November 13- Togo is a crooked little French country in Africa. From 1967 to 2005 it was ruled by the tyrannical Gnassingbe Eyadema, then when he died his untalented son Faure took over. This outraged the west, which said Africa should really stop doing this sort of thing. So the EU cut off aid.

Eager to regain legitimacy, President Faure called presidential elections, which he then won. He then began to talk to the opposition parties about holding a free and fair parliamentary election. In order to ensure these were conducted under unbiased eyes, he then picked an opposition politician named Yawovi Agboyibo to be his prime minister for the duration of the election.

The parliamentary election concluded on October 14, with the President's party winning 50 of the 81 seats. On November 13 Prime Minister Agboyibo resigned, saying his "job was done." It's kind of sad things didn't end in a more dramatic way. The President will now likely install some hack of his own in Agboyibo's place.

November 16- Things have been going cuckoo bananas in Pakistan recently, as I am sure you know. The hope I reported on earlier, that General Musharaff might enter into some sort of power-sharing dealie with former prime minister Benazir Bhutto seems to have been dashed in the wake of... well, the General's imposition of martial law and arrest of Ms. Bhutto.

General Musharaff chose to go medieval at precisely the worst possible opportunity, at a time when there was an enormous amount of pressure for him to finally embrace a transition to fully democratic rule. His imposition of martial law thus alienated his regime from many of his former backers, including the United States, so now Musharaff is scrambling to assure the world that, no really, I'm serious about the democracy stuff.

The General announced that parliamentary elections would be held in January, and in anticipation he appointed Muhammadmian Soomro the chairman of the Pakistani Senate to be his new, caretaker prime minister (or as they call the office in that country, "grand vizier") for the duration of the election period.

I am learning that this "appoint a special PM to supervise elections" is actually quite a common practice in third-world countries, where the public generally believes that incumbent politicians are too crooked to be trusted. Mr. Soomoro is a well-respected and independent guy, so let's hope he brings some much-needed legitimacy to Pakistani democracy.

November 23- Since 1998, the President of Lebanon has been Monsieur Emile LaHoud. He was very pro-Syria, and when he came to office he supported what was then the status quo, namely Syria's military occupation of his country, and the ensuring political subordination.

Then in the spring of 2005 there was the so-called Cedar Revolution in which thousands of anti-Syrian Lebanese protesters took to the streets to demonstrate. In the aftermath, Syria ended up withdrawing all her troops, LaHoud's prime minister resigned, and in the emergency elections that followed, anti-Syrian parties won 72 of the 128 of the seats in the legislature.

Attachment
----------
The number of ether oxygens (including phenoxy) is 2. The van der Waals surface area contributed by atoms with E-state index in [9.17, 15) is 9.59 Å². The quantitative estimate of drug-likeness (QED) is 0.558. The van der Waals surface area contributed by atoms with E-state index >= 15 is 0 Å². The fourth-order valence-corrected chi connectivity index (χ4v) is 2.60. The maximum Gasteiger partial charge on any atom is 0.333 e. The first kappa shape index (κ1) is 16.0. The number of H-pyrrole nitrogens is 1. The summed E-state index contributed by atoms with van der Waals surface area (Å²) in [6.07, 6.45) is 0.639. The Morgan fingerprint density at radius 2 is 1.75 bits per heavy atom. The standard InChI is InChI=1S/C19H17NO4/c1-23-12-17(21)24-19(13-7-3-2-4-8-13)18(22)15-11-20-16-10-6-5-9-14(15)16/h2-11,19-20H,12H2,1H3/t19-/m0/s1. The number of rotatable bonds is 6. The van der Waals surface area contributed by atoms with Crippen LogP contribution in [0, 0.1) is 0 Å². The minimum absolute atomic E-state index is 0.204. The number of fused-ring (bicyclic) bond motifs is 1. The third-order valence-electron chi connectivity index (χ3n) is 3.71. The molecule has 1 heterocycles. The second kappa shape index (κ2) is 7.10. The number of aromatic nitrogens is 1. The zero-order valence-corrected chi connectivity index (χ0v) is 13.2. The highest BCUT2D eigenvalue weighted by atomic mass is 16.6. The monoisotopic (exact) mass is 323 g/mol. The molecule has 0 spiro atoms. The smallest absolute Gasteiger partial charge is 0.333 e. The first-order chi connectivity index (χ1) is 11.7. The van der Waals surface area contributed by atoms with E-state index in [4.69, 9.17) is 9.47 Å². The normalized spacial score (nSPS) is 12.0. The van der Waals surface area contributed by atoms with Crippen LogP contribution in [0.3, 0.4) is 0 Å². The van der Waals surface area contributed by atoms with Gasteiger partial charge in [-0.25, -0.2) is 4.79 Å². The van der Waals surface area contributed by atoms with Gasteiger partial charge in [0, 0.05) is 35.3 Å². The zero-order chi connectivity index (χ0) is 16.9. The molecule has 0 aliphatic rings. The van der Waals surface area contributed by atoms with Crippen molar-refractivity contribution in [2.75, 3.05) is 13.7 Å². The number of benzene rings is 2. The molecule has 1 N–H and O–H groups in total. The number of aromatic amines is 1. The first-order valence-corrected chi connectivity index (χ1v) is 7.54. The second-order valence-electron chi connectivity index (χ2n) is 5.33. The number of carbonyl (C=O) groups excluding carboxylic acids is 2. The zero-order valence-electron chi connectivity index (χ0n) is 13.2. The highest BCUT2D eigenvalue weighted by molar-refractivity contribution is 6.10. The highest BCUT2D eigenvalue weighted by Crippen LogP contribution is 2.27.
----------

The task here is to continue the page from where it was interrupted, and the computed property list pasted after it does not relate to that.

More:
Everyone was happy, at first, but there were still outstanding problems to address. President LaHoud remained in office, and many of the anti-Syria parties in the parliament were members of Hizbollah, the fundamentalist terror group. Hizbollah hates Israel, and in the Summer of 2006 there was this odd and complicated war between Israel and the part of Lebanon that supports Hizbollah.

Anyhow... President LaHoud's term was set to end on November 23, and in the Lebanese political system it is the job of the parliament to chose a replacement. But since the parliament is polarized between fundies and moderates, they were unable to make a decision. The Hizbollah members often boycotted the election sessions, which prevented the parliament from obtaining quorum, and thus making a decision.

So on the morning of November 23 LaHoud left office, with no one to replace him. LaHoud declared that he was giving his powers to the armed forces, but Prime Minister Fuad Saniora contests this, and considers himself to be the "acitng president" in the absence of a proper one. This situation is obviously going to explode into a huge political crisis, so let's all watch eagerly.

November 28- Almazbek Atambayev, who we remember was appointed prime minister of the vowel-less republic of Kyrgyzstan last March, resigned today. The Associated Press says this was done in anticipation of the country's December elections.

Kyrgyzstan is ruled by a strong president who has become fairly unpopular recently. So he appointed Atambayev to be his PM. Atambayev is the leader of the opposition party, so this was supposed to show that the President is a great guy who unites everyone. But now the election is around the corner, so both men need to stop pretending to like each other.

John Howard, the lovable four-term Prime Minister of Australia was booted from office last week. He'd been in power since 1996. That was probably too long, because the Australians had grown tired of him.

Howard was a strong conservative, and was something of a godfather figure to conservative politicians in other countries, especially Canada and the United States. He loudly and unapologetically opposed things that were quite unfashionable to oppose, such as same-sex marriage, immigration, and the Kyoto Accord, while simultaneously embracing things that were supposed to be unpopular, such as the Iraq War, George W. Bush, and the British Monarchy. And he was enormously successful, defying a great deal of conventional wisdom in the process.

But the new conventional wisdom was that Howard was a fool to run for a fifth term in office, and this time, the pundits were right.